I agree with the concept of creating a purchase on mesial/distal, but careful removal of excess adhesive at the time of initial bracketing usually takes care of this in advance.
Ron Redmond DDS
Posted: Sunday, December 22, 2002 1:53:00 AM
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I have tried just about every other technique, except "hot water". Thanks for the suggestion, Dick, I continue to struggle with ceramic bracket removal; four bracket removals last week and every one had fractured brackets requiring highspeed intervention. I love the brackets, we just need to figure out a way to remove them in a predictable fashion. I will try the hot water technique.
Ron Redmond
D. Frech
Posted: Tuesday, May 13, 2003 7:59:00 PM
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Ron,
I have used ceramic brackets for a long time, and they continue to be unpredictable. I have settled on Clarity brackets and have used them since they came out. I do not differ in my technique for removal of the ceramic brackets anymore. I use a band splitting plier and leave the wires tied in the archwire slots. I take the ceramic brackets off just like the metal brackets by grabbing the occlusal and gingival edges of the brackets and torquing the bracket. I do not use ceramic brackets on the lower arch. I have not fractured any enamel using this approach, and there are a few times each week that I must polish off the remains of a bracket. I use a diamond wheel on a high speed to polish off the bracket down to the cement. This has greatly reduced the time to remove the ceramic brackets. I have not found a technique that is 100% reliable for removal in an efficient manner.
Ron Redmond DDS
Posted: Monday, May 19, 2003 12:47:00 AM
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Thanks for your comments....I must admit that after some intense scrutiny, my success in removing ceramic brackets has improved dramatically. I now use hot water (suggested by Dick Carter in a previous message) and a special band seating plier with flat tips that is perfect for collapsing the bracket. I also have an occasional ceramic remnant to remove and use a high-speed diamond. I must say that my technique has improved measurably, and I no longer dread a ceramic removal. My thanks to all who have helped.
Ron Redmond
wfbird
Posted: Thursday, March 9, 2006 10:02:00 PM
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3M now makes a plier made especially for debonding Clarity and it seems to work really well for me. I take a finishing bur first around the edges of the bracket to make sure that no extra adhesive has piled over the base, and then use the pliers. It has been quick and predictable.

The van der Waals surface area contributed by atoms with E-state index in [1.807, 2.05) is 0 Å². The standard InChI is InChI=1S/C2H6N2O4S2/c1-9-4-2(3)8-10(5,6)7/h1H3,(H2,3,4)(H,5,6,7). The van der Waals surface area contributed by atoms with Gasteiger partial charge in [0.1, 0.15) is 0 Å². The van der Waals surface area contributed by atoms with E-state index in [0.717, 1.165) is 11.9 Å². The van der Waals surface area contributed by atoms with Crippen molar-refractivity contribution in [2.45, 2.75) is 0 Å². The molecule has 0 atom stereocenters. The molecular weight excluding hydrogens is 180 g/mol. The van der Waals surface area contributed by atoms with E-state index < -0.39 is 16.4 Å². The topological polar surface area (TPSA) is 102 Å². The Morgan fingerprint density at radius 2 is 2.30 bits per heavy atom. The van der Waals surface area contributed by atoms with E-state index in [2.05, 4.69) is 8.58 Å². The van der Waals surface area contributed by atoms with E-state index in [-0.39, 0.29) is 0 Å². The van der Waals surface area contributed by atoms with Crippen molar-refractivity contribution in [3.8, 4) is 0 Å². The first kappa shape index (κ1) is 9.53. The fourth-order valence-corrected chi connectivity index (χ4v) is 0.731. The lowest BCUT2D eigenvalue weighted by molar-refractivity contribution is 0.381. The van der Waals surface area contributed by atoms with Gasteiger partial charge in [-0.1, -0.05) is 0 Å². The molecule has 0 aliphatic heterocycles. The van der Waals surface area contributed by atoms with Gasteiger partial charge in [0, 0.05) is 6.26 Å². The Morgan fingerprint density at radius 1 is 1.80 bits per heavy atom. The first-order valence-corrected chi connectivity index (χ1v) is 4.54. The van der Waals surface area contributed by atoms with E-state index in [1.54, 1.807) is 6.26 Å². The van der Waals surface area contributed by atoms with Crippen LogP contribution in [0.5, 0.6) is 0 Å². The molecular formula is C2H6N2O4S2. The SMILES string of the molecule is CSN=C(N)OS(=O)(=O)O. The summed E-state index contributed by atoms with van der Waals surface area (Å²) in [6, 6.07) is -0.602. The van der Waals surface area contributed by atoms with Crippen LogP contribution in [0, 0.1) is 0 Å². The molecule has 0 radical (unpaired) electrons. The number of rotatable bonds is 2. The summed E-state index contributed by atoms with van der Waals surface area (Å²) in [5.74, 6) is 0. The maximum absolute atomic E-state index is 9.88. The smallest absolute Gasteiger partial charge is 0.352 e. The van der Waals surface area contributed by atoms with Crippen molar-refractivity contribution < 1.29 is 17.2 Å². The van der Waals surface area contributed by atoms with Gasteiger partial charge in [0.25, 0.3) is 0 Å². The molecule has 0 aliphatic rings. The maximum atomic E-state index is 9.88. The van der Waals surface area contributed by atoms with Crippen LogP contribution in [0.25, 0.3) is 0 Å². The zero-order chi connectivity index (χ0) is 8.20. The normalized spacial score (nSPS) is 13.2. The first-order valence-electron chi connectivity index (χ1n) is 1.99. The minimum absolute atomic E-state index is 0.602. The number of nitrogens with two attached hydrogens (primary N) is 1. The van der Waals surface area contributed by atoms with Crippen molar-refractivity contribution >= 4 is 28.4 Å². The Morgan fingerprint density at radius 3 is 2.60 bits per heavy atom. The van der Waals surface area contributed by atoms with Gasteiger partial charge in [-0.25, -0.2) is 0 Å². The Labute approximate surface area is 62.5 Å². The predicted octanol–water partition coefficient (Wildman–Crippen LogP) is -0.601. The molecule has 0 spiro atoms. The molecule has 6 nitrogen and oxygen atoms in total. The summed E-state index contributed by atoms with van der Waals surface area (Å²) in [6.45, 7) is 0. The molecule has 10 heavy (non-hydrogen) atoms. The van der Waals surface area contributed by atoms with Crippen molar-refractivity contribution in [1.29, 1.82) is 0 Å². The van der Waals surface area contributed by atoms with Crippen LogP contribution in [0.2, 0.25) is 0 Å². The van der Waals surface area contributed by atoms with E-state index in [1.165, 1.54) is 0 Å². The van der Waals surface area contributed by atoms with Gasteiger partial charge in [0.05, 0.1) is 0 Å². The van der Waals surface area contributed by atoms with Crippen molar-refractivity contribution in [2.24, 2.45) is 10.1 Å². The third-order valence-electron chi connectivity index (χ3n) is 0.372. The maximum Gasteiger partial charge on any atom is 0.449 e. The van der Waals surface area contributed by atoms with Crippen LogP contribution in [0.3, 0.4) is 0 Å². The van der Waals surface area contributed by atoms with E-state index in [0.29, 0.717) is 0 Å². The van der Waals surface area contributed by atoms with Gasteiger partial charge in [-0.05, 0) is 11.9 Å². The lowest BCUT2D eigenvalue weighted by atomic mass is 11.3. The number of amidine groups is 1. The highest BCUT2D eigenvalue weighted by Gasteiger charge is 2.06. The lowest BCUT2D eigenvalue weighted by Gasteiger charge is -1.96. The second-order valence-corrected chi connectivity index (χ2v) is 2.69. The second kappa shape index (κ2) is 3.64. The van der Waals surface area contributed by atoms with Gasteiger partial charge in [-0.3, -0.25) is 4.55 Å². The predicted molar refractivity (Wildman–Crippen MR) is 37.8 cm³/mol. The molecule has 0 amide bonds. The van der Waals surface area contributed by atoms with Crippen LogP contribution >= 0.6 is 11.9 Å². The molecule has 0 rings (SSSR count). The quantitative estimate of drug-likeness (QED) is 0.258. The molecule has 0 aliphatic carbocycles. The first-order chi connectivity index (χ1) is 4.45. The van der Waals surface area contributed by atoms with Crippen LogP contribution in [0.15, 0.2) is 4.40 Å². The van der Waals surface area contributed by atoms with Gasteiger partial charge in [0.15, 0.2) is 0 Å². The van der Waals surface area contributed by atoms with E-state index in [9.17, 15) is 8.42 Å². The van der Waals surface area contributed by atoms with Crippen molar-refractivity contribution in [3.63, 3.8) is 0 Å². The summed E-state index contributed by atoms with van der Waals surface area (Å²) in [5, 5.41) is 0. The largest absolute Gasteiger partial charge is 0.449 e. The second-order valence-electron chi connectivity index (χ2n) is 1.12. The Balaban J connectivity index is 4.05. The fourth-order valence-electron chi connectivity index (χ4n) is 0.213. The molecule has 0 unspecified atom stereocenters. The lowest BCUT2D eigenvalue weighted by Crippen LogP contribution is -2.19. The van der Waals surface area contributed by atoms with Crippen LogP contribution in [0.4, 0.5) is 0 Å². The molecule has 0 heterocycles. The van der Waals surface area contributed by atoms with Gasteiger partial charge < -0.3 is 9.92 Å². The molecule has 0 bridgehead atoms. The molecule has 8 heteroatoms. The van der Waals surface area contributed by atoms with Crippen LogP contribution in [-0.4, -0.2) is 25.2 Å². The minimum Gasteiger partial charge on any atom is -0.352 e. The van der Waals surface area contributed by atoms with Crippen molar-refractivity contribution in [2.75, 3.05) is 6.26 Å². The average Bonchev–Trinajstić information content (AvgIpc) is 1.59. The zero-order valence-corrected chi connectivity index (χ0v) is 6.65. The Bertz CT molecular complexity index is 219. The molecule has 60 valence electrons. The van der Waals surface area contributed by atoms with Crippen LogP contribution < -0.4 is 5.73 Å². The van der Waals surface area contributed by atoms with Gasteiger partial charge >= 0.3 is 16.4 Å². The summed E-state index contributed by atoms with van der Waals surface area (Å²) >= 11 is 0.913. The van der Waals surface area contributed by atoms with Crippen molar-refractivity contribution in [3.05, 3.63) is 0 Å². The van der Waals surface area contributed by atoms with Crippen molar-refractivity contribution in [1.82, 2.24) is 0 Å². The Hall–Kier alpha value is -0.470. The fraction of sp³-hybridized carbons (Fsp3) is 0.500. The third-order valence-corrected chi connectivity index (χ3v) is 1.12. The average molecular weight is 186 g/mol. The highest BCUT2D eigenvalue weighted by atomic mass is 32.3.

Carlos Brazil
Posted: Friday, April 14, 2006 11:09:00 PM
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Can anybody help me? I live in Brazil and I need the article:
Berger J, Byloff FK. The clinical efficiency of self-ligated brackets. J Clin Orthod. 2001 May;35(5):304-8.
My e-mail is soudebauru@terra.com.br.
kathy_perini@masel.net
Posted: Thursday, August 24, 2006 2:52:12 PM

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Here is what I was able to find for you.

http://www.speedsystem.com/HTML/user_support/speed_journal_articles.html

This link should bring you to the SPEED Journal website, and they will send you this article free of charge. If you log on to pubmed.com, they will give you access to the article. Hope this helps. Let me know if there is anything else you need.

Denise M
Masel Enterprises
denise_cosby@masel.net
overbyte@earthlink.net
Posted: Sunday, April 26, 2009 9:48:03 AM

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I have no trouble removing Clarity brackets by squeezing them mesio-distally with band seating pliers and giving a slight mesiodistal rocking motion if they don't completely release with the squeeze.

On the other hand, I'm finding GAC In-Ovation C ceramic brackets quite difficult to remove because the squeeze technique doesn't work and band-slitting pliers (something like heavy duty ligature cutters) that work fine to remove metal brackets just can't budge these ceramic brackets without a lot of struggling and patient discomfort. Does anyone have any trick for removing In-Ovation self-ligating ceramic brackets easily?